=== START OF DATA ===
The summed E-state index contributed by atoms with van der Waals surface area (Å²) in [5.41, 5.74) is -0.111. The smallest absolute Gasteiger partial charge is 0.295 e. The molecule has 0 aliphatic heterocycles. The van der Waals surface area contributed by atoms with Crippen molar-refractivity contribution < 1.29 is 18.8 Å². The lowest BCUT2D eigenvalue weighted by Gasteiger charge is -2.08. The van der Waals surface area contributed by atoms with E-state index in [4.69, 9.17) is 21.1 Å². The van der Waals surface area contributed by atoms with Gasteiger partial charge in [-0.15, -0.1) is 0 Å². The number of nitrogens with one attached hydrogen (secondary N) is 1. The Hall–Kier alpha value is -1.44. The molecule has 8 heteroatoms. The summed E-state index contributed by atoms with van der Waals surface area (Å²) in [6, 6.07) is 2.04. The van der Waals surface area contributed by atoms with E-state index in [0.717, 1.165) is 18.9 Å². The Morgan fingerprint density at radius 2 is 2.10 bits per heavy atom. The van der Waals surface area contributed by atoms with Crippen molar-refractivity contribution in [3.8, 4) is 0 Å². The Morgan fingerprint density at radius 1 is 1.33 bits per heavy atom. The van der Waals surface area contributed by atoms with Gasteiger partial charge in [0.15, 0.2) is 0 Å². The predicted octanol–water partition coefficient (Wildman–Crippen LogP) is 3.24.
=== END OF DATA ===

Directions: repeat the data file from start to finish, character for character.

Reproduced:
The summed E-state index contributed by atoms with van der Waals surface area (Å²) in [5.41, 5.74) is -0.111. The smallest absolute Gasteiger partial charge is 0.295 e. The molecule has 0 aliphatic heterocycles. The van der Waals surface area contributed by atoms with Crippen molar-refractivity contribution < 1.29 is 18.8 Å². The lowest BCUT2D eigenvalue weighted by Gasteiger charge is -2.08. The van der Waals surface area contributed by atoms with E-state index in [4.69, 9.17) is 21.1 Å². The van der Waals surface area contributed by atoms with Gasteiger partial charge in [-0.15, -0.1) is 0 Å². The number of nitrogens with one attached hydrogen (secondary N) is 1. The Hall–Kier alpha value is -1.44. The molecule has 8 heteroatoms. The summed E-state index contributed by atoms with van der Waals surface area (Å²) in [6, 6.07) is 2.04. The van der Waals surface area contributed by atoms with E-state index in [0.717, 1.165) is 18.9 Å². The Morgan fingerprint density at radius 2 is 2.10 bits per heavy atom. The van der Waals surface area contributed by atoms with Crippen molar-refractivity contribution in [3.8, 4) is 0 Å². The Morgan fingerprint density at radius 1 is 1.33 bits per heavy atom. The van der Waals surface area contributed by atoms with Gasteiger partial charge in [0.15, 0.2) is 0 Å². The predicted octanol–water partition coefficient (Wildman–Crippen LogP) is 3.24.